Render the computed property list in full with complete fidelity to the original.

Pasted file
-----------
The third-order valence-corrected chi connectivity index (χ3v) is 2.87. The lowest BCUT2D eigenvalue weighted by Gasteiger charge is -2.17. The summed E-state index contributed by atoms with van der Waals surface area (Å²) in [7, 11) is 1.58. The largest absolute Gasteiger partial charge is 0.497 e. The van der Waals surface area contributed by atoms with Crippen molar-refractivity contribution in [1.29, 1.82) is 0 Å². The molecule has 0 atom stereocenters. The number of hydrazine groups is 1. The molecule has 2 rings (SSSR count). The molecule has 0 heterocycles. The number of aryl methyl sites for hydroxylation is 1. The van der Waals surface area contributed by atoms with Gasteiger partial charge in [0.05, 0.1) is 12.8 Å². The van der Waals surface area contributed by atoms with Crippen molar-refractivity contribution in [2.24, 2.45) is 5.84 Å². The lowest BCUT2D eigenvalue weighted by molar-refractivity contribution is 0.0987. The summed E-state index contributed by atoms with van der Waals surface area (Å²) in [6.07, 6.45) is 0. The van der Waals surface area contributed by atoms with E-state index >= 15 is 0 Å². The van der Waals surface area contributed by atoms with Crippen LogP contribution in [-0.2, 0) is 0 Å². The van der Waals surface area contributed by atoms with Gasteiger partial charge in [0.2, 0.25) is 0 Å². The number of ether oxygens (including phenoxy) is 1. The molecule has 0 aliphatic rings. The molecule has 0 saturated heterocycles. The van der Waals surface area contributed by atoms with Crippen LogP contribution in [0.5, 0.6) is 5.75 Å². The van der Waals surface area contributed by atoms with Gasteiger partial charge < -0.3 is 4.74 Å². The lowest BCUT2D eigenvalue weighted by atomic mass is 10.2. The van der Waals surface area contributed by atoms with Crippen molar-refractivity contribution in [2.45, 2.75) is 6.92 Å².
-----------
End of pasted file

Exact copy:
The third-order valence-corrected chi connectivity index (χ3v) is 2.87. The lowest BCUT2D eigenvalue weighted by Gasteiger charge is -2.17. The summed E-state index contributed by atoms with van der Waals surface area (Å²) in [7, 11) is 1.58. The largest absolute Gasteiger partial charge is 0.497 e. The van der Waals surface area contributed by atoms with Crippen molar-refractivity contribution in [1.29, 1.82) is 0 Å². The molecule has 0 atom stereocenters. The number of hydrazine groups is 1. The molecule has 2 rings (SSSR count). The molecule has 0 heterocycles. The number of aryl methyl sites for hydroxylation is 1. The van der Waals surface area contributed by atoms with Gasteiger partial charge in [0.05, 0.1) is 12.8 Å². The van der Waals surface area contributed by atoms with Crippen molar-refractivity contribution in [2.24, 2.45) is 5.84 Å². The lowest BCUT2D eigenvalue weighted by molar-refractivity contribution is 0.0987. The summed E-state index contributed by atoms with van der Waals surface area (Å²) in [6.07, 6.45) is 0. The van der Waals surface area contributed by atoms with E-state index >= 15 is 0 Å². The van der Waals surface area contributed by atoms with Crippen LogP contribution in [-0.2, 0) is 0 Å². The van der Waals surface area contributed by atoms with Gasteiger partial charge in [0.2, 0.25) is 0 Å². The number of ether oxygens (including phenoxy) is 1. The molecule has 0 aliphatic rings. The molecule has 0 saturated heterocycles. The van der Waals surface area contributed by atoms with Crippen LogP contribution in [0.5, 0.6) is 5.75 Å². The van der Waals surface area contributed by atoms with Gasteiger partial charge < -0.3 is 4.74 Å². The lowest BCUT2D eigenvalue weighted by atomic mass is 10.2. The van der Waals surface area contributed by atoms with Crippen molar-refractivity contribution in [2.45, 2.75) is 6.92 Å².